The year was 2009 and the New Jersey shore like many areas was devastated by the banking crisis.
Personally, I had boxed myself into a corner where I had too much real estate and too little cash.
The old saying CASH IS KING is very true this year.
I had five South New Jersey condo units that were summer rentals and the market for selling them was not hot.
My investment process was buy and hold for one to three years. When the market slowed in 2008, my process crashed.
I am a pretty prayerful person but prayer wasn't doing a lot for me either.
I determined that things were getting desperate and I had to do something before my credit lines dried up. I decided that I had to bite the bullet and sell one of my two big properties. I already had them both (plus two others) on the market but it was now time to drop the prices. I did and the response was totally not encouraging. Time continued to pass one month, and then two. The buying season of April/May came and went with barely a showing.
The summer had started and it was usually hard to show units in the summer. Unfortunately, this summer was no exception so I developed a three prong approach. I would drop the price to what I believed to be the bottom of the market, determined that I would offer seller financing and set out a defined prayer regimen to help with the acceleration of the process.
Here is what happened:
Well, with three irons in the fire there was talk about a deal and I got a buyer for my property in North Wildwood. Was I ever happy.
As we neared settlement, it became clear that a sleeping problem was to be dealt with now. When I bought the two big properties, I used a credit line which was secured by the two big properties. What I did not understand was that to sell one, I had to pay off the credit line. WOW! I did the reassessment and I had to proceed with the sale–no option for otherwise. So I left the settlement table with lunch money.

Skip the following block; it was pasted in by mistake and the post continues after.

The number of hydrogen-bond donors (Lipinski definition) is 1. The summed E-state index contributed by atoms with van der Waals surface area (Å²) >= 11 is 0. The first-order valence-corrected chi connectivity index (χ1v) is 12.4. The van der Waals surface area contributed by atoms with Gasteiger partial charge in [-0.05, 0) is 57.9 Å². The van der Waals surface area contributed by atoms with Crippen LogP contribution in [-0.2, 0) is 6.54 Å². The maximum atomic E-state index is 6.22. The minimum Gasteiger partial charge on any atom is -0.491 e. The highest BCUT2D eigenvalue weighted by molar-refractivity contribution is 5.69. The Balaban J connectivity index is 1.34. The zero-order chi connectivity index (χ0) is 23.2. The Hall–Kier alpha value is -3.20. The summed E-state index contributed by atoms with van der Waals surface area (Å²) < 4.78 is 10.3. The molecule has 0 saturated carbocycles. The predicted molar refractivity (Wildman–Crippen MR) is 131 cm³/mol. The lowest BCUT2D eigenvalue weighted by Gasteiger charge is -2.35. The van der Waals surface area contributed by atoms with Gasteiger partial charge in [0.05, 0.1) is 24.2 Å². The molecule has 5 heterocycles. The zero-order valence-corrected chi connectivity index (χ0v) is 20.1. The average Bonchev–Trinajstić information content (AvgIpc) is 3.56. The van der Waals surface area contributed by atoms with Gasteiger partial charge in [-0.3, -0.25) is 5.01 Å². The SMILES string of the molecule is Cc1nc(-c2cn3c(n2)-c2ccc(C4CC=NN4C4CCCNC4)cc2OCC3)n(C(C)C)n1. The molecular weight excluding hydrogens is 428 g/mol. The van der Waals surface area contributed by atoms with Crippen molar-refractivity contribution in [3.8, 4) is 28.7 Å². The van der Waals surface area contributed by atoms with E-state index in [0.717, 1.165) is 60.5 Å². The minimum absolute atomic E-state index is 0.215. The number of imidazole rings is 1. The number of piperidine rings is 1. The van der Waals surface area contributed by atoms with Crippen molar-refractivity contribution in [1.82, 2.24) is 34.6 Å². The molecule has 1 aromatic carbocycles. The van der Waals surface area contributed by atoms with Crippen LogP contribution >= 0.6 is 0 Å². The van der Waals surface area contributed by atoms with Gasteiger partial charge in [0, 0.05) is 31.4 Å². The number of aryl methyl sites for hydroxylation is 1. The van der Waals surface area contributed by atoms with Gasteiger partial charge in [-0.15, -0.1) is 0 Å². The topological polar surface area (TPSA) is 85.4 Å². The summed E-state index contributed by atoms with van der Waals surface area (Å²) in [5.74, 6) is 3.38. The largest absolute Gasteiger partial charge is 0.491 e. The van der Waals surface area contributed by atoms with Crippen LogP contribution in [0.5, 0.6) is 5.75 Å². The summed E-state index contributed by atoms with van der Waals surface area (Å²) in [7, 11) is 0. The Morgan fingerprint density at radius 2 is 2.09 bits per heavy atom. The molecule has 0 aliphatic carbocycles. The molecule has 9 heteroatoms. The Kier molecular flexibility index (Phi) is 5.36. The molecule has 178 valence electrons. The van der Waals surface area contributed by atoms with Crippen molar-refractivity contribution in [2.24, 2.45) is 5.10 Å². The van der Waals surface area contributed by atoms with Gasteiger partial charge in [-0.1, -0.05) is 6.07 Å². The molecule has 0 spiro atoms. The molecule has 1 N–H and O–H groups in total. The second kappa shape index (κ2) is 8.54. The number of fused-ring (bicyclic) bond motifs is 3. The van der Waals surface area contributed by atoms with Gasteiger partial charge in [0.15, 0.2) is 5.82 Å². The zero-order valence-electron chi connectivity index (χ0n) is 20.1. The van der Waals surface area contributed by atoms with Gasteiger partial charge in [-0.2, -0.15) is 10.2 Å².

Interestingly enough, the buyer was a long time renter of the unit who had wanted to buy for years but never could swing it financially because the prices were too high. When she heard the talk about a deal, she thought about it and she talked to her mother. Her mother agreed to help plug the gap.
The offer of seller financing did not help put this deal together but it did help to get the deal going and that is what sold the property. The property was sold for cash.
Well you can imagine that even though I appreciate the sale, I was still dismayed at my financial situation. So I focused on the second property and the seller financing on that. I asked the realtor to really try and get the message out.
It worked. I got an offer and because of the seller financing it happened so fast that I could barely keep up. Preliminary conversations and a verbal deal had formed before the final agreement.
From the day I signed the agreement of sale with changes to the day of settlement was one week.
When I sat down at the settlement table, I did not have an executed agreement of sale.
The settlement process was long for a simple deal.
The prior few days had been problematic in the legal document area because an attorney had to custom make the financial documentation. Neither the real estate professional for the buyer or seller had ever participated in a seller financing transaction. The closing officer was the head of the title company so he had to keep checking with his staff as to what they had created.
Interestingly enough, the buyer was a long time renter of the unit who had wanted to buy for years but never could swing it financially because the prices were too high and so forth. When he heard the talk about a deal, he realized he could do it. Seller financing was the hook.
In closing, I invite you to look at things differently and put the real estate dream back to work. The American Dream that is. Seller financing is a powerful tool. Consider it!